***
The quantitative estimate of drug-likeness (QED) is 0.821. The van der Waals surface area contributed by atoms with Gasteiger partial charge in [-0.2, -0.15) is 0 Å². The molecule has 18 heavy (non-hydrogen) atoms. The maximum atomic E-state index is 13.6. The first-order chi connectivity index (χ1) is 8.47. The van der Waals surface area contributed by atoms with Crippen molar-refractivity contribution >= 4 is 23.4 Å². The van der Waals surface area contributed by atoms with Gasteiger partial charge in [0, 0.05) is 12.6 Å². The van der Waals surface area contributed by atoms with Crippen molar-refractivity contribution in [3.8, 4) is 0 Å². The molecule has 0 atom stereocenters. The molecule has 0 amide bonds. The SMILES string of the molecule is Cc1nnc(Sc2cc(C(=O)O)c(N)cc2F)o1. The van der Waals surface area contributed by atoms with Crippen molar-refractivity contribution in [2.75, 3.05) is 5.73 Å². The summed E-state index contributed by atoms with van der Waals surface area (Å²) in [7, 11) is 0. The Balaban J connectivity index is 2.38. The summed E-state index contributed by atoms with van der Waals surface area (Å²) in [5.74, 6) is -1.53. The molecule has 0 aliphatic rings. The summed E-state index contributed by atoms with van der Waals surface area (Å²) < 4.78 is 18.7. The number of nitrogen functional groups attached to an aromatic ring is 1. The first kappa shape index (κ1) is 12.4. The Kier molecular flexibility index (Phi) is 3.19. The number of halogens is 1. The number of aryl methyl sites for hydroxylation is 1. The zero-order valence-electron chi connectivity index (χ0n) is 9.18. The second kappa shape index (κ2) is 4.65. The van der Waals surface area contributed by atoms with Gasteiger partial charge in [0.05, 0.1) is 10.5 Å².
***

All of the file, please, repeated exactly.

The quantitative estimate of drug-likeness (QED) is 0.821. The van der Waals surface area contributed by atoms with Gasteiger partial charge in [-0.2, -0.15) is 0 Å². The molecule has 18 heavy (non-hydrogen) atoms. The maximum atomic E-state index is 13.6. The first-order chi connectivity index (χ1) is 8.47. The van der Waals surface area contributed by atoms with Crippen molar-refractivity contribution >= 4 is 23.4 Å². The van der Waals surface area contributed by atoms with Gasteiger partial charge in [0, 0.05) is 12.6 Å². The van der Waals surface area contributed by atoms with Crippen molar-refractivity contribution in [3.8, 4) is 0 Å². The molecule has 0 atom stereocenters. The molecule has 0 amide bonds. The SMILES string of the molecule is Cc1nnc(Sc2cc(C(=O)O)c(N)cc2F)o1. The van der Waals surface area contributed by atoms with Crippen molar-refractivity contribution in [2.75, 3.05) is 5.73 Å². The summed E-state index contributed by atoms with van der Waals surface area (Å²) in [7, 11) is 0. The Balaban J connectivity index is 2.38. The summed E-state index contributed by atoms with van der Waals surface area (Å²) in [5.74, 6) is -1.53. The molecule has 0 aliphatic rings. The summed E-state index contributed by atoms with van der Waals surface area (Å²) < 4.78 is 18.7. The number of nitrogen functional groups attached to an aromatic ring is 1. The first kappa shape index (κ1) is 12.4. The Kier molecular flexibility index (Phi) is 3.19. The number of halogens is 1. The number of aryl methyl sites for hydroxylation is 1. The zero-order valence-electron chi connectivity index (χ0n) is 9.18. The second kappa shape index (κ2) is 4.65. The van der Waals surface area contributed by atoms with Gasteiger partial charge in [0.05, 0.1) is 10.5 Å².